The Humans of Pikpa is a storytelling project about the residents, staff and volunteers that make up the community of Pikpa refugee camp on Lesvos island, Greece. The project was based on the ‘Humans of New York’ model (and other ‘Humans of’ projects), whereby participants share a brief, illuminating story about their lives. It was undertaken by volunteers towards the end of 2019. 

Since that time Lesvos has been afflicted by violent attacks on refugees, volunteers and premises used to support those affected by the crisis; the world has been racked by the COVID 19 pandemic that presents a disproportionate threat to those accommodated in overcrowded and unsanitary refugee camps. It seems even more important than ever now that people read the powerful, sorrowful and invariably, defiantly, hopeful stories of those involved in the refugee crisis, and join the campaign for sustainable action to alleviate the situation. 

Pikpa is an environment where people can find dignity, love, safety and respect. These are the values that underpin, and clearly emerge from, the stories in ‘The Humans of Pikpa.

“There is a struggle within me – on one side is powerlessness; on the other side is hope”

“There is a struggle within me – on one side is powerlessness; on the other side is hope”

Asking yourself what to do with your time can put pressure on you but it can also encourage you to take conscious decisions. Many people finish studying and pursue their careers, others get married, have children and buy a house. I felt that these paths were not for me. So, after completing my qualification in special education I decided to go a different way, moving to a village close to Leipzig – a very inspiring and alternative city – and joining my friends on a commune. I knew that I loved teaching and wanted to continue working in education, but I also decided that I’d had enough of tests. I began teaching in a local primary school and taking time off where possible, writing songs and playing music with my band and by myself.

There are eighteen of us living in the commune – twelve adults and six children. We have our own space, a chapel, a big garden, wood and metal workshops. We do construction, work in the garden and spend time together. The door is always open for locals or travelers to join our community. It is really nice. However, political developments in our federal state make me angry and anxious. Right wing parties were the most powerful in the last election. We have already had this problem with fascism in Germany – it seems to come back again and again.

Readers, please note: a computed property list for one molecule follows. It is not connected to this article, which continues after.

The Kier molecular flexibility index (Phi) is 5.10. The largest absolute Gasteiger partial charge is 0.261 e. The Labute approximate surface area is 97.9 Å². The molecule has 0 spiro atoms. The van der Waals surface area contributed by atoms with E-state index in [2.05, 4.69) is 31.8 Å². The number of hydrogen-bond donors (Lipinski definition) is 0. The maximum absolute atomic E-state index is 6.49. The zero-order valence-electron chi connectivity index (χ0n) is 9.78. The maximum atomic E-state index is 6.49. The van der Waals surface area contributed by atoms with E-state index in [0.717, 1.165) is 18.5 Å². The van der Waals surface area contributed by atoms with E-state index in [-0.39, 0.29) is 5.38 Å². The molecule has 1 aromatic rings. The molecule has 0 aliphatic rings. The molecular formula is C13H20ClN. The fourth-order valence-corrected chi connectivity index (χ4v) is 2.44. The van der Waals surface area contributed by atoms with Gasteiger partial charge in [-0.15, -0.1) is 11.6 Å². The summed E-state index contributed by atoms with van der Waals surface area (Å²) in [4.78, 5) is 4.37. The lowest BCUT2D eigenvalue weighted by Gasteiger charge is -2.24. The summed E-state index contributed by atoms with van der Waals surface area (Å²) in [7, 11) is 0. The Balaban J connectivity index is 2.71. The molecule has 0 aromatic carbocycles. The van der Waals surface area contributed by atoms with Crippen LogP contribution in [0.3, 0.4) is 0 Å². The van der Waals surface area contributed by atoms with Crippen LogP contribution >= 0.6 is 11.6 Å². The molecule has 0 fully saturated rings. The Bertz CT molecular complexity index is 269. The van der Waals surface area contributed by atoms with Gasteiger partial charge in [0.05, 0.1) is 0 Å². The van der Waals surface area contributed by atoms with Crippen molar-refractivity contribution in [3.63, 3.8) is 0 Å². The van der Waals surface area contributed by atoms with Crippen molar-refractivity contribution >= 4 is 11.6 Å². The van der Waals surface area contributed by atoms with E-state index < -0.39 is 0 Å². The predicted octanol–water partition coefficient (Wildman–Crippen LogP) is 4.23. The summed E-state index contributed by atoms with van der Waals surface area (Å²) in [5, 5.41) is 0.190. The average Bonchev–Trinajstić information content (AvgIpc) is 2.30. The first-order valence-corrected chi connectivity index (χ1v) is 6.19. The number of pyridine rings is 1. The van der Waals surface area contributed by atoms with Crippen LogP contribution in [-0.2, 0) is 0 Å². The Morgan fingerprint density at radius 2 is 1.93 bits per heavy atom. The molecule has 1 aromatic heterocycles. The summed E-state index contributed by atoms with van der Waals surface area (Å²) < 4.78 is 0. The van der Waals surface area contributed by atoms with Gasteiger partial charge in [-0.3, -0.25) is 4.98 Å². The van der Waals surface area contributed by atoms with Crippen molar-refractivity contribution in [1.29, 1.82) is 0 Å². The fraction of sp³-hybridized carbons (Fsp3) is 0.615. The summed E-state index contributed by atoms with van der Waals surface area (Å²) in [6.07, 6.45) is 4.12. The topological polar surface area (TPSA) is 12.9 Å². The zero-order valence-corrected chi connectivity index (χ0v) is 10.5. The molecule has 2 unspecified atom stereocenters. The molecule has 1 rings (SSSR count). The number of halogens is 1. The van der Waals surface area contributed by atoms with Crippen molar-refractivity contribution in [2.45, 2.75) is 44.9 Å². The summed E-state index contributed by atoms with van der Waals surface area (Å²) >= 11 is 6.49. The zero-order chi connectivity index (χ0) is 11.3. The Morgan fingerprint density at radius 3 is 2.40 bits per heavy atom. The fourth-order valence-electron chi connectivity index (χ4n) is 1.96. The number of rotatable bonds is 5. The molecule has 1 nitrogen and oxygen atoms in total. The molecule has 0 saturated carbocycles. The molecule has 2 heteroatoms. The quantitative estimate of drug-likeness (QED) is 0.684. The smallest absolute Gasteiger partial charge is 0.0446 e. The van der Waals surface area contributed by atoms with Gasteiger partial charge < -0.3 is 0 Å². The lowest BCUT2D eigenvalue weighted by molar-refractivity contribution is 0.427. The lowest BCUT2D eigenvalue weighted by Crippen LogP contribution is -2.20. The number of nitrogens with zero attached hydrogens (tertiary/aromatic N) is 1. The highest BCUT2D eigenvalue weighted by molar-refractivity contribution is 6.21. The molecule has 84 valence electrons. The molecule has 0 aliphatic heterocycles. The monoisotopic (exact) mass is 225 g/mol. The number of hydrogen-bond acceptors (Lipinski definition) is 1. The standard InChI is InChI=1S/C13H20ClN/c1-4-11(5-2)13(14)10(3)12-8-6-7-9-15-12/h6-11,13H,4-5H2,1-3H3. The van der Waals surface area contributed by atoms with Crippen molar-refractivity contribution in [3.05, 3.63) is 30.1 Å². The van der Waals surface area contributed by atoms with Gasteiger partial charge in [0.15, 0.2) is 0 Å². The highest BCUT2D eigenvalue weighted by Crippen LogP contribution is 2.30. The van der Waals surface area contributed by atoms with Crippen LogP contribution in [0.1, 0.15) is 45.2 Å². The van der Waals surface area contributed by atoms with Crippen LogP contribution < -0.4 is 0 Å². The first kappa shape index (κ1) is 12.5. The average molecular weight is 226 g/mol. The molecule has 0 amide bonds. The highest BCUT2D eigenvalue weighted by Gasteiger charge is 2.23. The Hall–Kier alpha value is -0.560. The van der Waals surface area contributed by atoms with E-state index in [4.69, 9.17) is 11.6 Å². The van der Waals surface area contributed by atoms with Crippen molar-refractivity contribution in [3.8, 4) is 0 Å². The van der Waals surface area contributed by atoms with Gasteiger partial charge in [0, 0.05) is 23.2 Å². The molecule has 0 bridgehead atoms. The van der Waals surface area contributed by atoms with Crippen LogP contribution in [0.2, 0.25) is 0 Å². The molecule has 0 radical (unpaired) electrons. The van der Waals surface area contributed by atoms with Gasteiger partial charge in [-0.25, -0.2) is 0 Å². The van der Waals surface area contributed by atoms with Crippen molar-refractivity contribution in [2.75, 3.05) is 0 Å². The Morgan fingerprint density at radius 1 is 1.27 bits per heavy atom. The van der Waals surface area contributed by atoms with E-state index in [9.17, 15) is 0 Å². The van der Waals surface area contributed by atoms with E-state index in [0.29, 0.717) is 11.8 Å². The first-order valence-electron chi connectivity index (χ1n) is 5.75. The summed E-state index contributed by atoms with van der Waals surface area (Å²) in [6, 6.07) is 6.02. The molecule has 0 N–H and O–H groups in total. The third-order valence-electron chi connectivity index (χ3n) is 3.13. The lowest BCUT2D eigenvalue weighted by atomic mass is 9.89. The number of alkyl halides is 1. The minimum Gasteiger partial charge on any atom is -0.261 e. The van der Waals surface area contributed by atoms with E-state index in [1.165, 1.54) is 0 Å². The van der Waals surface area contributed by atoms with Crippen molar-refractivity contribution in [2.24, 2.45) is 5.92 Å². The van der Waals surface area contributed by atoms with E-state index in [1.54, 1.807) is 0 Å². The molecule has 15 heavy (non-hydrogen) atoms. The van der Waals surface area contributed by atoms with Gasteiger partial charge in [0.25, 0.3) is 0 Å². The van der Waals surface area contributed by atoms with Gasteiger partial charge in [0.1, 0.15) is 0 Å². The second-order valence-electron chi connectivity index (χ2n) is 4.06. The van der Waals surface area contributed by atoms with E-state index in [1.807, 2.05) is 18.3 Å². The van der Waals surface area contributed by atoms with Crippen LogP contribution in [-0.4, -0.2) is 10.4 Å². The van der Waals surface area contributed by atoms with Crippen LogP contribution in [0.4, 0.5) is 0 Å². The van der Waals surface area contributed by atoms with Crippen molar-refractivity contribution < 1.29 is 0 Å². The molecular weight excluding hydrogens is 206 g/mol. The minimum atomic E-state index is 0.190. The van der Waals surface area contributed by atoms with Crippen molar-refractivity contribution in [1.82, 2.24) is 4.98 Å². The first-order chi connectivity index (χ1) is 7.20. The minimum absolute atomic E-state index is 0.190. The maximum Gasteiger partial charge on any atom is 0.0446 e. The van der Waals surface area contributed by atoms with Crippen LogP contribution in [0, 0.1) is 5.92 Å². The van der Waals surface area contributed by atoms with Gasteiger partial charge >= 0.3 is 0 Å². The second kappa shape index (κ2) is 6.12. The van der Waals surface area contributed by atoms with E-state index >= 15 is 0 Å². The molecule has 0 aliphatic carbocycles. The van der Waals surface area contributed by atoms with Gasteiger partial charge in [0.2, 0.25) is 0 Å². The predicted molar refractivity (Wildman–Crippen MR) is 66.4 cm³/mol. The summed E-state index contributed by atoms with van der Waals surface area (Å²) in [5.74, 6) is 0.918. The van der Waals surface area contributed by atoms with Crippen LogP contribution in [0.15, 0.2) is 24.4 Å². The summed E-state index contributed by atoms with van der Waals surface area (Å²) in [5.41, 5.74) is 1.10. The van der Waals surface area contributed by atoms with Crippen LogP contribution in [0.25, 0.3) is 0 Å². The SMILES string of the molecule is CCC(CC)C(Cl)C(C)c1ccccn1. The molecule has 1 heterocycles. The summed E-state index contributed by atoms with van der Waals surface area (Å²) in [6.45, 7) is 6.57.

There is a struggle within me – on one side is the powerlessness that comes from the feeling that I will not be able to change things. I have experienced this at times on Lesvos when witnessing the struggles of refugees, the suffering that EU laws create, the hardships people have to endure just because of the unjust decisions of politicians. The injustices here are human made. On the other side is the hope that comes from the sense that I might be able to impact on my surroundings. This is why I live where I do, this is why I express myself through music, this is why I come to Lesvos and try to have a positive effect whilst also learning more about the situation and who is responsible.

I guess I will never change oppressive political systems, but I can have an impact on a few people’s lives. And I am convinced that community and solidarity networks can reinforce this impact and cause actual change.

Interviews by Tom Adams and Aud Steinsbekk / Editing by Tom Adams

Photo by Knut Tinagent




Sapfous 9, Mytilene
81100, Lesvos, Greece






Panselina Agioritou 1, Mytilene
81100, Lesvos, Greece  
Tel: (+30) 22510 62000